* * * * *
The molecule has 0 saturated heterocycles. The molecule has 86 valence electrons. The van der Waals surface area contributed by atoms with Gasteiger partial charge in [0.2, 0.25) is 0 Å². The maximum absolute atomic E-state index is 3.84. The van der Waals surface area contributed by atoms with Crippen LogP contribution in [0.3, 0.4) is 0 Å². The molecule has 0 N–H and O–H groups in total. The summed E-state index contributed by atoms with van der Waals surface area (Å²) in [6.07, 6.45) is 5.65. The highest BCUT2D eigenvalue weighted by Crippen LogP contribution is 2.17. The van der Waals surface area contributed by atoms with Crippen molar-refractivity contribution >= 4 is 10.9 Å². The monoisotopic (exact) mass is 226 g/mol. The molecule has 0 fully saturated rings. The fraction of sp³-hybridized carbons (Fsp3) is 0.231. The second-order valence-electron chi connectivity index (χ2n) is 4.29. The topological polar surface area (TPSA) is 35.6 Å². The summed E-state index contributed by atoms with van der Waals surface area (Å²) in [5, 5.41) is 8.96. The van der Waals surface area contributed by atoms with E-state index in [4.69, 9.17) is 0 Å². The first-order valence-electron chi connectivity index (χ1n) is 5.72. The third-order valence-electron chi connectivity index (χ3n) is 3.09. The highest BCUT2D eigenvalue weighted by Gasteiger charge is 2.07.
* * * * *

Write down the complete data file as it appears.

The molecule has 0 saturated heterocycles. The molecule has 86 valence electrons. The van der Waals surface area contributed by atoms with Gasteiger partial charge in [0.2, 0.25) is 0 Å². The maximum absolute atomic E-state index is 3.84. The van der Waals surface area contributed by atoms with Crippen LogP contribution in [0.3, 0.4) is 0 Å². The molecule has 0 N–H and O–H groups in total. The summed E-state index contributed by atoms with van der Waals surface area (Å²) in [6.07, 6.45) is 5.65. The highest BCUT2D eigenvalue weighted by Crippen LogP contribution is 2.17. The van der Waals surface area contributed by atoms with Crippen molar-refractivity contribution >= 4 is 10.9 Å². The monoisotopic (exact) mass is 226 g/mol. The molecule has 0 fully saturated rings. The fraction of sp³-hybridized carbons (Fsp3) is 0.231. The second-order valence-electron chi connectivity index (χ2n) is 4.29. The topological polar surface area (TPSA) is 35.6 Å². The summed E-state index contributed by atoms with van der Waals surface area (Å²) in [5, 5.41) is 8.96. The van der Waals surface area contributed by atoms with E-state index in [4.69, 9.17) is 0 Å². The first-order valence-electron chi connectivity index (χ1n) is 5.72. The third-order valence-electron chi connectivity index (χ3n) is 3.09. The highest BCUT2D eigenvalue weighted by Gasteiger charge is 2.07.